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Innes v Electoral Commission of Queensland & Anor (No 2)

Unreported Citation: [2020] QSC 293

This matter concerned an application to the Court of Disputed Returns in relation to the election of the Mayor of the Sunshine Coast Regional Council held on 28 March 2020. His application “at its heart” reflected his belief that the election should not have gone ahead due to the COVID-19 pandemic. In dismissing the application, Ryan J emphasised that the Court of Disputed Returns’ jurisdiction under the Local Government Electoral Act 2011 was confined to disputes about the election of a person, rather than extending to complaints about elections generally.

Ryan J

24 September 2020

The applicant, Mr Innes, was an unsuccessful candidate for mayor of the Sunshine Coast Regional Council in the Queensland Local Government Elections held on 28 March 2020. [1]. He sought to overturn the re-election of the second respondent, Mr Jamieson, as Mayor. [2]. Mr Innes made a number of allegations in his application to the Court of Disputed Returns. [28]–[35]. “[A]t its heart”, the application reflected Mr Innes’ belief that the election ought to have been postponed due to the health risk posed to voters by COVID-19. [7].

In determining the application, Ryan J considered the jurisdiction of the Court of Disputed Returns ([13]–[27]), noting that s 136 of the Local Government Electoral Act 2011 (“the LGEA”) confined its jurisdiction to disputes about the election of a person during a local government election. [13]–[14]. The Court did not have:

“jurisdiction to consider complaints about elections generally – including, for example, a complaint that a certain electoral district should have conducted a full postal ballot or a complaint that the 2020 local government elections should not have been held at all.” [14].

The role of the Court was as outlined by Atkinson J in Caltabiano v Electoral Commission of Queensland (No 2) [2010] 2 Qd R 1 in relation to the Electoral Act 1992. [15]–[17]. The election result was presumed to be valid, with the applicant bearing the onus to prove on the balance of probabilities that the election result was not valid. [21]–[26]. Accordingly, Ryan J’s approach was to:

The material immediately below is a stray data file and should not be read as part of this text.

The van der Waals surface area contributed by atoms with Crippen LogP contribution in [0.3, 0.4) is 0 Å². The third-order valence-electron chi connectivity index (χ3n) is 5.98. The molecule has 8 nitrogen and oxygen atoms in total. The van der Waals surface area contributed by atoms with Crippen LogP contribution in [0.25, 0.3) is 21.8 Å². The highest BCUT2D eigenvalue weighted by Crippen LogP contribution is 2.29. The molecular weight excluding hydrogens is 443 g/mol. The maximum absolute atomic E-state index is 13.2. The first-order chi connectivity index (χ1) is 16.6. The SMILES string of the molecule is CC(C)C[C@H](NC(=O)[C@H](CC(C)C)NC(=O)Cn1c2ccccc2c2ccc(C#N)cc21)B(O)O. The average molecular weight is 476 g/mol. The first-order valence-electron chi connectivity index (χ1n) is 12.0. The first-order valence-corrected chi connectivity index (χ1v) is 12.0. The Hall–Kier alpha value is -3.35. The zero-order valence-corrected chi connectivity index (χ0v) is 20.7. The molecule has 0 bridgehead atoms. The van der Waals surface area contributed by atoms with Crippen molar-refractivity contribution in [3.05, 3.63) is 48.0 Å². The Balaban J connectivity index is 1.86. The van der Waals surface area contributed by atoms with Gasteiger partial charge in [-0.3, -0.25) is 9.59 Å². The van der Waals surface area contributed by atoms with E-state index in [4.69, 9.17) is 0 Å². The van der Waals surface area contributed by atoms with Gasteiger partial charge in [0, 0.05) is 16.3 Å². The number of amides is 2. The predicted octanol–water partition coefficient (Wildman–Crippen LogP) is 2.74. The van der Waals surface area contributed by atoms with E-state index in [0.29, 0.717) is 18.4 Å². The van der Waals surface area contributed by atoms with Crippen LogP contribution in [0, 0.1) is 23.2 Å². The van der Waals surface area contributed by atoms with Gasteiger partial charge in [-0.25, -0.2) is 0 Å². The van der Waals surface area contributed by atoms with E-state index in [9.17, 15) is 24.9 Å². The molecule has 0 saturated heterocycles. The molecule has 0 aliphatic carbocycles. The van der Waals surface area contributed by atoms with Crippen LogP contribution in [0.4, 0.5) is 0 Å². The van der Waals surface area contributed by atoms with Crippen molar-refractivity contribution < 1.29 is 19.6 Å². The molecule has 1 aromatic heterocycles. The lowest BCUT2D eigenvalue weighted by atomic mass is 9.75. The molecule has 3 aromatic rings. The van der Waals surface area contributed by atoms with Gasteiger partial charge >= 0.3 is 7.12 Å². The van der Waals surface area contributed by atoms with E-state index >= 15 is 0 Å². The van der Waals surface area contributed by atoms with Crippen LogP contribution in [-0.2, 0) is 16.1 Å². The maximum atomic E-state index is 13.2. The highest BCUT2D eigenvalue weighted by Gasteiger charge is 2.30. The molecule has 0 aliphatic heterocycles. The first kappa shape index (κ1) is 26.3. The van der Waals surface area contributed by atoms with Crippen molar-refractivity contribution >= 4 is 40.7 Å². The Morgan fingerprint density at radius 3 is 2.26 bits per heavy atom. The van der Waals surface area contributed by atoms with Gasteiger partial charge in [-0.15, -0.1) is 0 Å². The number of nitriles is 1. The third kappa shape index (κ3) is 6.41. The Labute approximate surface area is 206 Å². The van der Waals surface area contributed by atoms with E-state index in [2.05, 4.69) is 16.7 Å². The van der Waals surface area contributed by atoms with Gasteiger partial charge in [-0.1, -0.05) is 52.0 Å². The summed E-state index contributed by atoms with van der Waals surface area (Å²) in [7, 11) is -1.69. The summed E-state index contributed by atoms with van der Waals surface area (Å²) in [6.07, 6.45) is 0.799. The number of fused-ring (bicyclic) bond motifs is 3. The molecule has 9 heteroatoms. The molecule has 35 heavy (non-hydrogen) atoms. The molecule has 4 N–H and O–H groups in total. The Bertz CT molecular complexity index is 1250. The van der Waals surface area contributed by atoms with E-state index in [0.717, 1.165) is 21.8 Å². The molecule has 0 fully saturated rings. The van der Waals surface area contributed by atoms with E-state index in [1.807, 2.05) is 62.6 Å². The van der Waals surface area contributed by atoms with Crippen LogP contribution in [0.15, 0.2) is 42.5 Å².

assess the validity of the election in light of the statutory requirements of the LGEA by considering whether there had been any breaches of the statutory requirements of the LGEA;

if a breach was proved, consider its effect on the election result and whether there were good grounds for believing that the result did not reflect the preference of a majority of electors, voting by way of a free and deliberate choice;

determine, even if there had been a breach, whether the quantitative effect of the breach was small enough to not require the setting aside of the election result;

determine whether the votes affected by any proven breach did not exceed the winning margin, such that the breach could not be said to have caused a result that did not reflect the preference of a majority of electors voting freely and deliberatively; and

consider whether there had been proof of fraud, corruption or intimidation which may have influenced the electoral process as a whole to such an extent that would allow the Court to conclude that it would be just and equitable to order a new election. [19].

Her Honour noted that many of Mr Innes’ complaints alleged “unfairness”. However, unless the unfairness was a product of a breach of the statutory requirements of the LGEA or fraud, corruption, or intimidation then it did not provide a basis for a successful application. [20].

In dealing with the allegations made by Mr Innes – including, inter alia, that a large proportion of voters were prohibited from voting; that the State Chief Health Officer and Council had interfered in the result; that there were insufficient postal votes; that there was insufficient capacity for telephone voting; and that many elderly and infirm were effectively prohibited from voting ([29]–[32]) – her Honour again emphasised the limited nature of the Court’s jurisdiction. [115]. After reviewing the allegations and evidence ([38]–[190]), Ryan J concluded that the only statutory breach identified by Mr Innes concerned the cancellation of visitor elector voting before the power to cancel such voting was enacted. [192]. This affected only four electors, who may in fact have voted by post. Regardless, “the effect of the breach was miniscule”. [193]. In any event, even if some electors received postal ballots too late or if other allegations were substantiated, “the margin of Mr Jamieson’s win was large enough to satisfy [her Honour] that it would not be just or equitable” to allow the application. [195].

Justice Ryan also held that the election was conducted in accordance with the human rights of Mr Innes and voters under the Human Rights Act 2019. [196]–[308].

In the result, the application was dismissed with an opportunity to make submissions as to costs. [309]–[311].

S Walpole


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